Americans' affection for their deeply flawed health service – with the highest costs and poorest coverage (50 million uninsured) in the industrialised world – can be hard for outsiders to comprehend. How could any civilised country, let alone the planet's richest, defend such a state of affairs?
In truth, many Americans have long supported reform in principle. Polls have shown a majority back extending insurance cover. But when they are presented with the bill for doing so – increased taxes, curbs on benefits – attitudes harden.
It was fears about erosion of healthcare benefits that led voters in Massachusetts, one of the few US states with near universal coverage, to reject the Democratic candidate and elect Republican senator Scott Brown, causing a political earthquake. The loss of the state wiped out the Democrat's wafer-thin majority in the Senate, ultimately forcing last night's vote in the House of Representatives.
Like citizens everywhere, Americans want to do right by their neighbours, but only if it does not require personal sacrifice. Those who can access it have become accustomed to their no-expense-spared health service; they are not prepared to compromise on access or quality. They don't want to pay more and settle for less.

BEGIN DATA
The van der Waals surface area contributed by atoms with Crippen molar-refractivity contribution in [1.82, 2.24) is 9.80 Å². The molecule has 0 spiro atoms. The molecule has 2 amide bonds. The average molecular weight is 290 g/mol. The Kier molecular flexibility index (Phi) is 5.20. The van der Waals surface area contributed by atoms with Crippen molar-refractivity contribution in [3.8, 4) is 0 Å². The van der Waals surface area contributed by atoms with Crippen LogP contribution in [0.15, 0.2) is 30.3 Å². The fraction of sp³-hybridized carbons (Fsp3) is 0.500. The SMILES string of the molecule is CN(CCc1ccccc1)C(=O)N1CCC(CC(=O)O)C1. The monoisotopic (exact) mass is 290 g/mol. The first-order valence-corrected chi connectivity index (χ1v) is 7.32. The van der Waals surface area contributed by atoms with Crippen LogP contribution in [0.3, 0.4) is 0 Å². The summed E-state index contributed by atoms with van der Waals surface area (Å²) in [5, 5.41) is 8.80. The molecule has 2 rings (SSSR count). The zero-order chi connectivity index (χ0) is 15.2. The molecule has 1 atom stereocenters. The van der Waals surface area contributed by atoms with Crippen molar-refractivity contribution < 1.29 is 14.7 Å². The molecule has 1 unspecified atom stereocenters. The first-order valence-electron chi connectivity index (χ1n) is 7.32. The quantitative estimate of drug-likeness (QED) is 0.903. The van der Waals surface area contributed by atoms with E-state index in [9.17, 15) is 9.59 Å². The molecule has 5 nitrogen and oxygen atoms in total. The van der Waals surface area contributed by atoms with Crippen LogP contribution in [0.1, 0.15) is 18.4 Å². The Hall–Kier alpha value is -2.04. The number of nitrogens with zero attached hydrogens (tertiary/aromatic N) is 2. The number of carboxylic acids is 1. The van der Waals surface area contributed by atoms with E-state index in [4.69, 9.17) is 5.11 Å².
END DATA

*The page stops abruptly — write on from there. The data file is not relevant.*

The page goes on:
But like all industrialised nations with ageing populations, that is what they face. Medical costs are rising around the world but in the unfettered market in the US they are spiralling out of control. The California insurer Anthem Blue Cross announced a 39 per cent hike in premiums last month. Nationally, US health spending grew at its fastest rate for 50 years in 2009, to $2.5 trillion (£1.7trillion). It is projected almost to double by 2019. The entrepreneurial nature of the system is what makes it attractive to those Americans with generous insurance coverage. They want care when they need it and they want freedom and autonomy; they don't see the inefficiencies.
Socialist-style health systems such as the NHS are dismissed, especially by Republicans. Where did David Beckham go to have his recently ruptured Achilles tendon fixed? A private clinic in Finland, not the NHS in the UK.
Curbing usage is one challenge. But experts say the bigger problem facing the US is curbing the prices charged by doctors and hospitals. America has the most vibrant health market in the world. What it lacks is a health system.
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